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Thread: Proper Technique for Solos

  1. #1
    Registered User
    Join Date
    Jul 2002

    Proper Technique for Solos

    Maybe that's not the right subject title but here goes.

    I can play leads. I'm not that great so I want to get better. Are there any books or archived articles on this site to help me? My main issue is proper fingering when switching strings either up or down during a run such as you might find in a Randy Rhoads lead. My fingers end up getting all fumbled half the time and that's very frustrating. One article or post I came across in here recently talked about using all four fingers on one string and as you move to the next string, just move one finger at a time and keep "walking" to the next string. Very helpful exercise and just the type of thing I'm looking for.

    I just don't have the time to take actual lessons so any help would be much appreciated.

    I don't know if I've explained myself very well. I guess I'll see what kind of answers I get.

    Thanks, ya'll!

  2. #2
    Resident Curmudgeon szulc's Avatar
    Join Date
    Apr 2002
    Jackson MS
    Practice playing SLOWLY with very PRECISE movement of the fingers.

    Start with 4 note/String semi-chromatic exercises. (Sort of chromatic) Practice these ascending and descending. Then practice 3 note per string semi-chromatic exercises, practice these ascending and descending and also starting with both upstrokes and downstrokes.

    Now once you have done this for a while and kept a diary of your progress with metonome markings for each exercise, your technique will improve.

    Move up to pentatonic, and diatonic scales. Start by learning CAGED forms of both of these types of scales make up some little mathematical exercises and keep diary entries. Move on after several weeks ( I suggest 1 mode per day, so then you can get through 1 Key per Week, in 12 weeks you can get through all 12 keys) to 3 note per string diatonic forms, repeat the same process, this is the first place you will begin position shifting in diatonic forms, all the while keep doing all the previous exercises, and remember not to play anything faster than you can execute CLEANLY ( At least don't mark any metronome time down for any passage at a faster tempo than you can execute the passage CLEANLY and in TIME) It is ok and even desirable to push your self once in a while and try to play somthing faster than you ever have, just for a little while, then return to your normal speed.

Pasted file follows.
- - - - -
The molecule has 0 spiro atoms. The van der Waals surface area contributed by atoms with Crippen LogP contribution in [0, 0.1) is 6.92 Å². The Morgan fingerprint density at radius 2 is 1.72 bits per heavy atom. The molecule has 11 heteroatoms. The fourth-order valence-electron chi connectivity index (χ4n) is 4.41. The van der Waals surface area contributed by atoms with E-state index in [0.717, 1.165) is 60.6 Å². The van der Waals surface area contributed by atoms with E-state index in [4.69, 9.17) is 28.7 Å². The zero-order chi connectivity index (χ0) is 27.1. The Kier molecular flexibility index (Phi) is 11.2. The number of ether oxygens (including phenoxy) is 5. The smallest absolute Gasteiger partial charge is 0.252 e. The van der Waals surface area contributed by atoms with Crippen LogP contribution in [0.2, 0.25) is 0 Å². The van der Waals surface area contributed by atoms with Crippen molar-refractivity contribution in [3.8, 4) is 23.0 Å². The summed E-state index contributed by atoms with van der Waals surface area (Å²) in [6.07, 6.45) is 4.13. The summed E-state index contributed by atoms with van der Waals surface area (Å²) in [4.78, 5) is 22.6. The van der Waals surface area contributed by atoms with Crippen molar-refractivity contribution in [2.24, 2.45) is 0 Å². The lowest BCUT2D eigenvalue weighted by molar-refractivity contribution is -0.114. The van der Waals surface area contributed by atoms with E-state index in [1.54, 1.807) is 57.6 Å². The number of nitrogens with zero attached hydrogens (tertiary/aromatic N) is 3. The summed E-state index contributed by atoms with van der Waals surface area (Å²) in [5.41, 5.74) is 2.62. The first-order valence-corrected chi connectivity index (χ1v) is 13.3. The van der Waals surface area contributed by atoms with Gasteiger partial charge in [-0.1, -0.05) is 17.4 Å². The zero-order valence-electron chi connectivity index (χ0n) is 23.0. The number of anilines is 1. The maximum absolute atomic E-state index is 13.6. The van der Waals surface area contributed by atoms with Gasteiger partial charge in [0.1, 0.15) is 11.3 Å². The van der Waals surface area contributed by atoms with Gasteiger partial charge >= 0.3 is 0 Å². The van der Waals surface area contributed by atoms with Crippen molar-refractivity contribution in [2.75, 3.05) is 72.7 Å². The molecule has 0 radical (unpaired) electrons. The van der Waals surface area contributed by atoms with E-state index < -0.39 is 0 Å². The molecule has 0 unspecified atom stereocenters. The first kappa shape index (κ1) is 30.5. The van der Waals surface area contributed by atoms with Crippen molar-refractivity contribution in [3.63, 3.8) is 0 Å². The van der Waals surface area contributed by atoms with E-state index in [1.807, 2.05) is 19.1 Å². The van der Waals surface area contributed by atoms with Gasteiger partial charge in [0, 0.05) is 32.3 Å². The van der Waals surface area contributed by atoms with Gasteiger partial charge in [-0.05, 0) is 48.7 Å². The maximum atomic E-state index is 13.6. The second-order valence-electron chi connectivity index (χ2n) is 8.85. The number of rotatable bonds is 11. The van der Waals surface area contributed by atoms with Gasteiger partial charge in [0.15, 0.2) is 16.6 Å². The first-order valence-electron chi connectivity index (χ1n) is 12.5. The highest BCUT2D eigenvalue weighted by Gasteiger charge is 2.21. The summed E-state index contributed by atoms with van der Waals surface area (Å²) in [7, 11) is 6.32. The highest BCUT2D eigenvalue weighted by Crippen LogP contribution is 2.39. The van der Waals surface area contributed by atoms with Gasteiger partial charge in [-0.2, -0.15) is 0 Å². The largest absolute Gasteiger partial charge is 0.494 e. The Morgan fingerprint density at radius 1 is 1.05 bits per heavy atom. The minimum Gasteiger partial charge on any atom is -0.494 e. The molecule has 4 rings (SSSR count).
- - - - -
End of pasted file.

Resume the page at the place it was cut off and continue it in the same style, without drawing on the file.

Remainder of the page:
Now you can move on to two note per string diatonic forms, repeat process. These are constantly shifting positions.

    Now you can move on to octave type diatonic forms, repeat process. These are constantly shifting positions.

    If you have made it here you can try Four note per string diatonic forms, and three note per string pentatonic forms, repeat process. These are constantly shifting positions.

    Practice diatonic bending, bending to exact scale pitches.
    Practice VIBRATO, all kinds, get the feel of this.

    Now in particular if you have a lick that requires some position shifting between strings alway try to keep your thumb behind the neck just about opposite your middle finger, so pre-position (anticipate) your thumb when about to make a leap in position mid-lick so when the rest of your fingers arrive the thumb is correctly positioned.

    If you can get through this I personally Guarantee, that you will have DRASTICALLY improved your single line technique.
    Depending on the amount of time you can devote and your level of tenacity and begining skill level, this could take 6 months to the rest of your life.
    This is a journey without a destination, you will always want to get better.
    "Listen to the Spaces Between the sounds."
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